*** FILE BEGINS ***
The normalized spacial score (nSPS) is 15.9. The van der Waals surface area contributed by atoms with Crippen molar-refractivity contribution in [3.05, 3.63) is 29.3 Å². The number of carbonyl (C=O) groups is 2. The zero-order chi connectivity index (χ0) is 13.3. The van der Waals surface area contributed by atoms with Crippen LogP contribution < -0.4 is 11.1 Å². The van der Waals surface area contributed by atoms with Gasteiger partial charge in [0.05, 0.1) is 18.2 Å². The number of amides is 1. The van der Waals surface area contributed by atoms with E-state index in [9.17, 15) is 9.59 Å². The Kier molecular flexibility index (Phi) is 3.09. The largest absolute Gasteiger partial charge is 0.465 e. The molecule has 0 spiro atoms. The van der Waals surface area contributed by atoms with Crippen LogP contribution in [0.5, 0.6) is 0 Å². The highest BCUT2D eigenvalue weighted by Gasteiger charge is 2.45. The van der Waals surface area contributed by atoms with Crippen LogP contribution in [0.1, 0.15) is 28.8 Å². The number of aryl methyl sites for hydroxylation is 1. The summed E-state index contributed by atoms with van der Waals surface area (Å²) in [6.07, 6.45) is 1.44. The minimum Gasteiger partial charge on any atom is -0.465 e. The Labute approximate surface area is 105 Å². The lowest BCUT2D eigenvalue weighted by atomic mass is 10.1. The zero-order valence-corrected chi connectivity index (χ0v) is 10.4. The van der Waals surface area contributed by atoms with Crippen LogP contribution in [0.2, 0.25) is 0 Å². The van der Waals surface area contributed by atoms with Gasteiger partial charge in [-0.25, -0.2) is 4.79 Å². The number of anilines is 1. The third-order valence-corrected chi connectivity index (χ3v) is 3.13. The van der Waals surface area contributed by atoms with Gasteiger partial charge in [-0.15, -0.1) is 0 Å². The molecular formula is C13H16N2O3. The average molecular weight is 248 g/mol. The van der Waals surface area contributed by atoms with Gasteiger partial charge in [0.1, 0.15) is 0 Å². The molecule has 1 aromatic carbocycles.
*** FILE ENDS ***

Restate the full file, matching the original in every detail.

The normalized spacial score (nSPS) is 15.9. The van der Waals surface area contributed by atoms with Crippen molar-refractivity contribution in [3.05, 3.63) is 29.3 Å². The number of carbonyl (C=O) groups is 2. The zero-order chi connectivity index (χ0) is 13.3. The van der Waals surface area contributed by atoms with Crippen LogP contribution < -0.4 is 11.1 Å². The van der Waals surface area contributed by atoms with Gasteiger partial charge in [0.05, 0.1) is 18.2 Å². The number of amides is 1. The van der Waals surface area contributed by atoms with E-state index in [9.17, 15) is 9.59 Å². The Kier molecular flexibility index (Phi) is 3.09. The largest absolute Gasteiger partial charge is 0.465 e. The molecule has 0 spiro atoms. The van der Waals surface area contributed by atoms with Crippen LogP contribution in [0.5, 0.6) is 0 Å². The highest BCUT2D eigenvalue weighted by Gasteiger charge is 2.45. The van der Waals surface area contributed by atoms with Crippen LogP contribution in [0.1, 0.15) is 28.8 Å². The number of aryl methyl sites for hydroxylation is 1. The summed E-state index contributed by atoms with van der Waals surface area (Å²) in [6.07, 6.45) is 1.44. The minimum Gasteiger partial charge on any atom is -0.465 e. The Labute approximate surface area is 105 Å². The lowest BCUT2D eigenvalue weighted by atomic mass is 10.1. The zero-order valence-corrected chi connectivity index (χ0v) is 10.4. The van der Waals surface area contributed by atoms with Crippen LogP contribution in [0.2, 0.25) is 0 Å². The van der Waals surface area contributed by atoms with Gasteiger partial charge in [-0.25, -0.2) is 4.79 Å². The number of anilines is 1. The third-order valence-corrected chi connectivity index (χ3v) is 3.13. The van der Waals surface area contributed by atoms with Gasteiger partial charge in [-0.15, -0.1) is 0 Å². The molecular formula is C13H16N2O3. The average molecular weight is 248 g/mol. The van der Waals surface area contributed by atoms with Gasteiger partial charge in [0.1, 0.15) is 0 Å². The molecule has 1 aromatic carbocycles.